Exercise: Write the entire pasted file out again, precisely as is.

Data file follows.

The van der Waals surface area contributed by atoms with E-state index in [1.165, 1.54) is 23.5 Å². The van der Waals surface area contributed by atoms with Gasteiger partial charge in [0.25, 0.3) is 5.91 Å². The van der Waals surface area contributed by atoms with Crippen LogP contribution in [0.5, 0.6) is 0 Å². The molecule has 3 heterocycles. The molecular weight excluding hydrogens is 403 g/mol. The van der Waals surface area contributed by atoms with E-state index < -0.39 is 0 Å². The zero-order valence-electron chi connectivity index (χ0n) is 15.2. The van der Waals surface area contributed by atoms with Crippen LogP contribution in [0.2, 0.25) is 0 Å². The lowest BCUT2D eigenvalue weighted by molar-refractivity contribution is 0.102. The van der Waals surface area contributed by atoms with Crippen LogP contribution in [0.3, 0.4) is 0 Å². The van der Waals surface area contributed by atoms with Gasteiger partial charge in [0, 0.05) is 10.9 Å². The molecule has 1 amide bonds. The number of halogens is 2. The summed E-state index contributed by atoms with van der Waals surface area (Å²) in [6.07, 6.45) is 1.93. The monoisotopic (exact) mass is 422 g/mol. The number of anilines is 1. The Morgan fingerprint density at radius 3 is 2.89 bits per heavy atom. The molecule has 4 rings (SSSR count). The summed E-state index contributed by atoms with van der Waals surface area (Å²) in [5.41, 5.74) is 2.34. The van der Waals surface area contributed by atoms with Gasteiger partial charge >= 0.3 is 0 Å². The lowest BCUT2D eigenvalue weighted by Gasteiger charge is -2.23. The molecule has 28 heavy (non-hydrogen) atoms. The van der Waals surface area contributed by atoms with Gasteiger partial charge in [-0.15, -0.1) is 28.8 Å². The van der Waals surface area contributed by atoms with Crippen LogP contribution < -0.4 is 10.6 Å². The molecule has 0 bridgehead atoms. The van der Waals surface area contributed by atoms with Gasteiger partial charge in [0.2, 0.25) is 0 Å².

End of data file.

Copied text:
The van der Waals surface area contributed by atoms with E-state index in [1.165, 1.54) is 23.5 Å². The van der Waals surface area contributed by atoms with Gasteiger partial charge in [0.25, 0.3) is 5.91 Å². The van der Waals surface area contributed by atoms with Crippen LogP contribution in [0.5, 0.6) is 0 Å². The molecule has 3 heterocycles. The molecular weight excluding hydrogens is 403 g/mol. The van der Waals surface area contributed by atoms with E-state index < -0.39 is 0 Å². The zero-order valence-electron chi connectivity index (χ0n) is 15.2. The van der Waals surface area contributed by atoms with Crippen LogP contribution in [0.2, 0.25) is 0 Å². The lowest BCUT2D eigenvalue weighted by molar-refractivity contribution is 0.102. The van der Waals surface area contributed by atoms with Crippen LogP contribution in [0.3, 0.4) is 0 Å². The van der Waals surface area contributed by atoms with Gasteiger partial charge in [0, 0.05) is 10.9 Å². The molecule has 1 amide bonds. The number of halogens is 2. The summed E-state index contributed by atoms with van der Waals surface area (Å²) in [6.07, 6.45) is 1.93. The monoisotopic (exact) mass is 422 g/mol. The number of anilines is 1. The Morgan fingerprint density at radius 3 is 2.89 bits per heavy atom. The molecule has 4 rings (SSSR count). The summed E-state index contributed by atoms with van der Waals surface area (Å²) in [5.41, 5.74) is 2.34. The van der Waals surface area contributed by atoms with Gasteiger partial charge >= 0.3 is 0 Å². The lowest BCUT2D eigenvalue weighted by Gasteiger charge is -2.23. The molecule has 28 heavy (non-hydrogen) atoms. The van der Waals surface area contributed by atoms with Gasteiger partial charge in [-0.15, -0.1) is 28.8 Å². The van der Waals surface area contributed by atoms with Crippen LogP contribution < -0.4 is 10.6 Å². The molecule has 0 bridgehead atoms. The van der Waals surface area contributed by atoms with Gasteiger partial charge in [0.2, 0.25) is 0 Å².